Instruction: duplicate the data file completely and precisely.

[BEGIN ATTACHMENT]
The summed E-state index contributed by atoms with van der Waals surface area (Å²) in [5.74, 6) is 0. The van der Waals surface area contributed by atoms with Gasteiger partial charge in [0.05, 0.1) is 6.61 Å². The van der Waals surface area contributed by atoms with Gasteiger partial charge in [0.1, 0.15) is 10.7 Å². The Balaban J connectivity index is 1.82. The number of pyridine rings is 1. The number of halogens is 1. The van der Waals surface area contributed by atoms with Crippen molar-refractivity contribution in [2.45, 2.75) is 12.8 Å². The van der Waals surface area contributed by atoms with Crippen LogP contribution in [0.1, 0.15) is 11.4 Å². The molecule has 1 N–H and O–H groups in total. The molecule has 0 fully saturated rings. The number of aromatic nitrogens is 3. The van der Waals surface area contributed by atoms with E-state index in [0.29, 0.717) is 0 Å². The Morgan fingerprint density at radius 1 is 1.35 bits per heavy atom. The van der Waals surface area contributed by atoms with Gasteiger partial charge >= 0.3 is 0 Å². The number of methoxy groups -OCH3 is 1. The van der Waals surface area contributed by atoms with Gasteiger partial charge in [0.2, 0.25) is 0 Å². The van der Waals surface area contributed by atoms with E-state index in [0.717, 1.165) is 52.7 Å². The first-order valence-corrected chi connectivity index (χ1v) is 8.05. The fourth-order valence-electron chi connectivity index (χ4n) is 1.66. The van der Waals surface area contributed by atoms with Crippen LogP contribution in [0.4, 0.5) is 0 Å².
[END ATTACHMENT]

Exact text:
The summed E-state index contributed by atoms with van der Waals surface area (Å²) in [5.74, 6) is 0. The van der Waals surface area contributed by atoms with Gasteiger partial charge in [0.05, 0.1) is 6.61 Å². The van der Waals surface area contributed by atoms with Gasteiger partial charge in [0.1, 0.15) is 10.7 Å². The Balaban J connectivity index is 1.82. The number of pyridine rings is 1. The number of halogens is 1. The van der Waals surface area contributed by atoms with Crippen molar-refractivity contribution in [2.45, 2.75) is 12.8 Å². The van der Waals surface area contributed by atoms with Crippen LogP contribution in [0.1, 0.15) is 11.4 Å². The molecule has 1 N–H and O–H groups in total. The molecule has 0 fully saturated rings. The number of aromatic nitrogens is 3. The van der Waals surface area contributed by atoms with E-state index in [0.29, 0.717) is 0 Å². The Morgan fingerprint density at radius 1 is 1.35 bits per heavy atom. The van der Waals surface area contributed by atoms with Gasteiger partial charge >= 0.3 is 0 Å². The number of methoxy groups -OCH3 is 1. The van der Waals surface area contributed by atoms with Gasteiger partial charge in [0.2, 0.25) is 0 Å². The van der Waals surface area contributed by atoms with E-state index in [0.717, 1.165) is 52.7 Å². The first-order valence-corrected chi connectivity index (χ1v) is 8.05. The fourth-order valence-electron chi connectivity index (χ4n) is 1.66. The van der Waals surface area contributed by atoms with Crippen LogP contribution in [0.4, 0.5) is 0 Å².